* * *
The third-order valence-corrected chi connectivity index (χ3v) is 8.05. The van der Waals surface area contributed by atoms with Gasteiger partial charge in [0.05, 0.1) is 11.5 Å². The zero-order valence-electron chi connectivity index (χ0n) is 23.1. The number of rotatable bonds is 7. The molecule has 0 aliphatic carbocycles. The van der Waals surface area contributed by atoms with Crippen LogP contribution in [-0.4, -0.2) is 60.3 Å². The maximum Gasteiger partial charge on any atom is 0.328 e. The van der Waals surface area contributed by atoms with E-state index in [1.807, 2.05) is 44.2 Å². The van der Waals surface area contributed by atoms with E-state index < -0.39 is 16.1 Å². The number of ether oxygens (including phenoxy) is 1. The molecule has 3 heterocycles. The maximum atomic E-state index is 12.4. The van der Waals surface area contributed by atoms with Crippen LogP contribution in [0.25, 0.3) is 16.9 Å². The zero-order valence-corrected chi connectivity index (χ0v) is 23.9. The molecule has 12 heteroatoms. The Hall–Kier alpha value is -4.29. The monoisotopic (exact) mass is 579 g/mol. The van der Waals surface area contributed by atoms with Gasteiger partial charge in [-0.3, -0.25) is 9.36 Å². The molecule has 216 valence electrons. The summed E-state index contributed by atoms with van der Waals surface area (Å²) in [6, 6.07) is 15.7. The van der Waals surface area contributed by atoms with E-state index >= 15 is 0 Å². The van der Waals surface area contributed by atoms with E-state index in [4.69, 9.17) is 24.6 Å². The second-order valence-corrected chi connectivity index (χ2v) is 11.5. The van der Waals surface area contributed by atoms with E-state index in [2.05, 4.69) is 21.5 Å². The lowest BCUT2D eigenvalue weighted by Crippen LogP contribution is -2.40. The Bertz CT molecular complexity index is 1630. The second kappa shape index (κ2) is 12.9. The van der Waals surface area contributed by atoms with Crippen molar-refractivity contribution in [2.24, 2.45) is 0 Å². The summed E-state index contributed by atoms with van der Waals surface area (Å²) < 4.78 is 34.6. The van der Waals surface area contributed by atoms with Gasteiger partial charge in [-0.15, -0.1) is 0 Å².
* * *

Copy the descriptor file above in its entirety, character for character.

The third-order valence-corrected chi connectivity index (χ3v) is 8.05. The van der Waals surface area contributed by atoms with Gasteiger partial charge in [0.05, 0.1) is 11.5 Å². The zero-order valence-electron chi connectivity index (χ0n) is 23.1. The number of rotatable bonds is 7. The molecule has 0 aliphatic carbocycles. The van der Waals surface area contributed by atoms with Crippen LogP contribution in [-0.4, -0.2) is 60.3 Å². The maximum Gasteiger partial charge on any atom is 0.328 e. The van der Waals surface area contributed by atoms with E-state index in [1.807, 2.05) is 44.2 Å². The van der Waals surface area contributed by atoms with E-state index < -0.39 is 16.1 Å². The number of ether oxygens (including phenoxy) is 1. The molecule has 3 heterocycles. The maximum atomic E-state index is 12.4. The van der Waals surface area contributed by atoms with Crippen LogP contribution in [0.25, 0.3) is 16.9 Å². The zero-order valence-corrected chi connectivity index (χ0v) is 23.9. The molecule has 12 heteroatoms. The Hall–Kier alpha value is -4.29. The monoisotopic (exact) mass is 579 g/mol. The van der Waals surface area contributed by atoms with Gasteiger partial charge in [-0.3, -0.25) is 9.36 Å². The molecule has 216 valence electrons. The summed E-state index contributed by atoms with van der Waals surface area (Å²) in [6, 6.07) is 15.7. The van der Waals surface area contributed by atoms with E-state index >= 15 is 0 Å². The van der Waals surface area contributed by atoms with E-state index in [4.69, 9.17) is 24.6 Å². The second-order valence-corrected chi connectivity index (χ2v) is 11.5. The van der Waals surface area contributed by atoms with E-state index in [2.05, 4.69) is 21.5 Å². The lowest BCUT2D eigenvalue weighted by Crippen LogP contribution is -2.40. The Bertz CT molecular complexity index is 1630. The second kappa shape index (κ2) is 12.9. The van der Waals surface area contributed by atoms with Crippen molar-refractivity contribution in [2.24, 2.45) is 0 Å². The summed E-state index contributed by atoms with van der Waals surface area (Å²) < 4.78 is 34.6. The van der Waals surface area contributed by atoms with Gasteiger partial charge in [-0.15, -0.1) is 0 Å².